Runtime Configuration Example Flow Chart

Runtime Configuration Example Flow Chart

This example shows how to create different jobs that use different values from the runtime configuration. Specifically, this example shows how to create two jobs that call an EJB on a schedule. The first job uses an EJB "provider URL" configuration property of "t3://localhost:9001", and the second job uses an EJB "provider URL" configuration property of "t3://another_machine:7001". These configuration properties are set at runtime in the runtime configuration file and can be changed on the fly.

Running the Example

  1. Run the Flux Job Designer. Two similarly configured jobs are pre-built. They are named "/AppServer1/EjbX" and "/AppServer2/EjbY".
    Each job consists of a Timer Trigger that flows into an EJB Session Action, with a loop from the EJB Session Action back to the Timer Trigger.
  2. EJB Session Actions have a property called "Provider URL". The goal of this example is to set this property at runtime, not at the time that the job is defined.
    The actual value for this Provider URL property comes from the runtime configuration.
    In the first job, "/AppServer1/EjbX, on the flow from the Timer Trigger to the EJB Session Action, edit the Runtime Data Map. Verify a map entry source of type Runtime Configuration with the value "/AppServer1/PROVIDER_URL". The corresponding map entry target target must be of type Action with the value Provider URL.This Runtime Data Map entry specifies that at runtime, the EJB Session Action's property called Provider URL should be set to the value in the runtime data map called "/AppServer1/PROVIDER_URL".
    Verify a similar value on the second job, "/AppServer2/EjbY".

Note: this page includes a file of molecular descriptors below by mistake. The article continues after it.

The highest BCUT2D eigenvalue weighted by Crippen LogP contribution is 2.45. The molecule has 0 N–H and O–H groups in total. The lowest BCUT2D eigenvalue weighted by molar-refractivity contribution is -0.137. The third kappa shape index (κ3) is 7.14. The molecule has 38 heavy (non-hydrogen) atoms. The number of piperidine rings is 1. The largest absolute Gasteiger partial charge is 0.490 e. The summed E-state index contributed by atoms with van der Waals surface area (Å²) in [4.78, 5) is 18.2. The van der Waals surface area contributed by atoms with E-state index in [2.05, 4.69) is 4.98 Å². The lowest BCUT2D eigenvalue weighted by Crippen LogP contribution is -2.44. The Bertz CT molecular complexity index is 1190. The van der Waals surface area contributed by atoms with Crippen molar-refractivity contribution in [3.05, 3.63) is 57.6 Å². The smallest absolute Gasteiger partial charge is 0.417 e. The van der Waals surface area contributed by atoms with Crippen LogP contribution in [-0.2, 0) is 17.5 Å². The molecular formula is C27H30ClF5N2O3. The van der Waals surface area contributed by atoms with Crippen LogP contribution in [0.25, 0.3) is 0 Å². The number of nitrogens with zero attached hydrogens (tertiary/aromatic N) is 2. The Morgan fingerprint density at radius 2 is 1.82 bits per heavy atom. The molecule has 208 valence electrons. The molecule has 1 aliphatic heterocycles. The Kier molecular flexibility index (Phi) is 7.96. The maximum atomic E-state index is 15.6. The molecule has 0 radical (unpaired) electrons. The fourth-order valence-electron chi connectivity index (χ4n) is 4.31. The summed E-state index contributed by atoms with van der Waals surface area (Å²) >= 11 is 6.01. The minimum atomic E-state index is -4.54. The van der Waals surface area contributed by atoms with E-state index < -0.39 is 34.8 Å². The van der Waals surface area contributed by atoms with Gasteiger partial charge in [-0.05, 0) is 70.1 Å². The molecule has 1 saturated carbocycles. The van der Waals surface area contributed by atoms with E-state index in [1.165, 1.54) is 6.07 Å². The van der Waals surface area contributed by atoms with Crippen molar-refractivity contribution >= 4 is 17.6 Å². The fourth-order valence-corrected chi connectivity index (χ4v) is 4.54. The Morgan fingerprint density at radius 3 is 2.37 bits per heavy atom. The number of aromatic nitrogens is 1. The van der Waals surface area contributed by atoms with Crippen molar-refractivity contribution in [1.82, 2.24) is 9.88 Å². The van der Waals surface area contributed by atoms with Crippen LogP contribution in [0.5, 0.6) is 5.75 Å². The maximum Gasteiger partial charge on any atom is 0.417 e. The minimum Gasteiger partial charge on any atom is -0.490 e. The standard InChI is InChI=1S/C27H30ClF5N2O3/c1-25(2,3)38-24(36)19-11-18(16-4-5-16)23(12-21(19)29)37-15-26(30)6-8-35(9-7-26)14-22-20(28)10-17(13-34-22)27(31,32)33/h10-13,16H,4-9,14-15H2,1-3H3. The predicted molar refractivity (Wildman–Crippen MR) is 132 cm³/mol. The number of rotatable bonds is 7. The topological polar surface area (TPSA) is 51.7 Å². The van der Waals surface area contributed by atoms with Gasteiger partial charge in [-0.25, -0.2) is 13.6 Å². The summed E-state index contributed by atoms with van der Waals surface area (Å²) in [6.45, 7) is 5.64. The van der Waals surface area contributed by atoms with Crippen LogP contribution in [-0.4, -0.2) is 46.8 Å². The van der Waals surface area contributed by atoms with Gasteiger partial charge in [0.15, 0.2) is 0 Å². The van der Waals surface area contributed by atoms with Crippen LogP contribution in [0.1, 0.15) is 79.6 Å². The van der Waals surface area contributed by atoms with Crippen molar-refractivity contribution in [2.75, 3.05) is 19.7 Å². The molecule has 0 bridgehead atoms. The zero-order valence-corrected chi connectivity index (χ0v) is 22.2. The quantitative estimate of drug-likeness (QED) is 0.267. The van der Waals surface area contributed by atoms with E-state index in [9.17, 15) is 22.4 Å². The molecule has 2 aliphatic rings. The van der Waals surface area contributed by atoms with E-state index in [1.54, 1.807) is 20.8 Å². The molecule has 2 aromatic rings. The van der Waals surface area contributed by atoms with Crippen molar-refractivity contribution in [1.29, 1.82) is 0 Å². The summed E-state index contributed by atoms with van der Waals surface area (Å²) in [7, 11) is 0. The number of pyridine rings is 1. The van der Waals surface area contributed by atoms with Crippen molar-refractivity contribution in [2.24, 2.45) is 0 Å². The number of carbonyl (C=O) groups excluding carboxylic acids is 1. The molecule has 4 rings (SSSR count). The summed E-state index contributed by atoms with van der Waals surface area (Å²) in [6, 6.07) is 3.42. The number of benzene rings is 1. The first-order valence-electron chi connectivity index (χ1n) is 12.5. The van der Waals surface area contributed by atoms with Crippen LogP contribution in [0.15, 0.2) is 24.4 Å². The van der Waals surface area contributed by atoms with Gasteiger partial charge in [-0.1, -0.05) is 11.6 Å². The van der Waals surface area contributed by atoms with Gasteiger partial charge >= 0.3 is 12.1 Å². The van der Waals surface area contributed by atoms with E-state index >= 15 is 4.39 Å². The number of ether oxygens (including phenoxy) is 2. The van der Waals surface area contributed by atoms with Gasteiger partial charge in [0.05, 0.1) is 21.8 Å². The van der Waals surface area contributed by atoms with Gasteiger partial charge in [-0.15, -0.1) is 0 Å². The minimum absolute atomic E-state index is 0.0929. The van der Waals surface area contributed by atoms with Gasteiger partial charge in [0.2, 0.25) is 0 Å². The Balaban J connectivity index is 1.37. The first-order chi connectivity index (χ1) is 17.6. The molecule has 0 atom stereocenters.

3. Now you are ready to edit the runtime configuration to specify these Provider URLs values. Note that these values can be changed on the fly simply by editing the runtime configuration file.
    Edit the file Notice the entries for AppServer1 and AppServer2. These entries correspond to the Provider URL property in the EJB Session Action. By editing these values, different Provider URL values will be used at runtime, on the fly.
  4. Finally, edit the Flux engine configuration file. Note the runtime configuration entries. They specify the location of the runtime configuration file and how frequently it is reloaded.

If the EJB Session Action property values are correct for your application servers, you can run this example by starting a Flux job scheduler engine and exporting these two jobs to that engine.

To start an unsecured job scheduler engine, run the start-unsecured-flux-engine.bat file located within your Flux installation directory.

You can export the jobs from the Flux Designer.

Note that for this example to work correctly, you need to make sure your application servers are running, you have specified the correct Provider URL properties, and the remaining EJB Session Action properties are all specified correctly. These remaining properties can be specified in the Flux Designer at the time the jobs are designed and configured.

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